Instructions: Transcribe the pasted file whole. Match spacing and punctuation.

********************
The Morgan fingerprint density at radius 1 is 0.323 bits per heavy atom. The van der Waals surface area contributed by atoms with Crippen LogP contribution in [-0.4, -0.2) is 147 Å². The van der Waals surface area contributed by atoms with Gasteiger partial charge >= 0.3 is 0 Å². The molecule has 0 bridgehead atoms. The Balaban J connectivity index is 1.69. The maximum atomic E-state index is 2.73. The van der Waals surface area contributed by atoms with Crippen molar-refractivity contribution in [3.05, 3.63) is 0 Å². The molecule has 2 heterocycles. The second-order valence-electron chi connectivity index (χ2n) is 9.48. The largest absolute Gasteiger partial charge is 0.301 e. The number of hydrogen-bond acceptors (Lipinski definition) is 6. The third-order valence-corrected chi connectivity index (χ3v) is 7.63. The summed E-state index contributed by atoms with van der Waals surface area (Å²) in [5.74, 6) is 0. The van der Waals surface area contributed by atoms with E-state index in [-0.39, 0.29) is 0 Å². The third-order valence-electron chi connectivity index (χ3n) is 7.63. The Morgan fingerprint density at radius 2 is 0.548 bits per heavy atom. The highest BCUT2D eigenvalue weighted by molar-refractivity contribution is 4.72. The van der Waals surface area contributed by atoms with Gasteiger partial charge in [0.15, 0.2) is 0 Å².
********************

The Morgan fingerprint density at radius 1 is 0.323 bits per heavy atom. The van der Waals surface area contributed by atoms with Crippen LogP contribution in [-0.4, -0.2) is 147 Å². The van der Waals surface area contributed by atoms with Gasteiger partial charge >= 0.3 is 0 Å². The molecule has 0 bridgehead atoms. The Balaban J connectivity index is 1.69. The maximum atomic E-state index is 2.73. The van der Waals surface area contributed by atoms with Crippen molar-refractivity contribution in [3.05, 3.63) is 0 Å². The molecule has 2 heterocycles. The second-order valence-electron chi connectivity index (χ2n) is 9.48. The largest absolute Gasteiger partial charge is 0.301 e. The number of hydrogen-bond acceptors (Lipinski definition) is 6. The third-order valence-corrected chi connectivity index (χ3v) is 7.63. The summed E-state index contributed by atoms with van der Waals surface area (Å²) in [5.74, 6) is 0. The van der Waals surface area contributed by atoms with E-state index in [-0.39, 0.29) is 0 Å². The third-order valence-electron chi connectivity index (χ3n) is 7.63. The Morgan fingerprint density at radius 2 is 0.548 bits per heavy atom. The highest BCUT2D eigenvalue weighted by molar-refractivity contribution is 4.72. The van der Waals surface area contributed by atoms with Gasteiger partial charge in [0.15, 0.2) is 0 Å².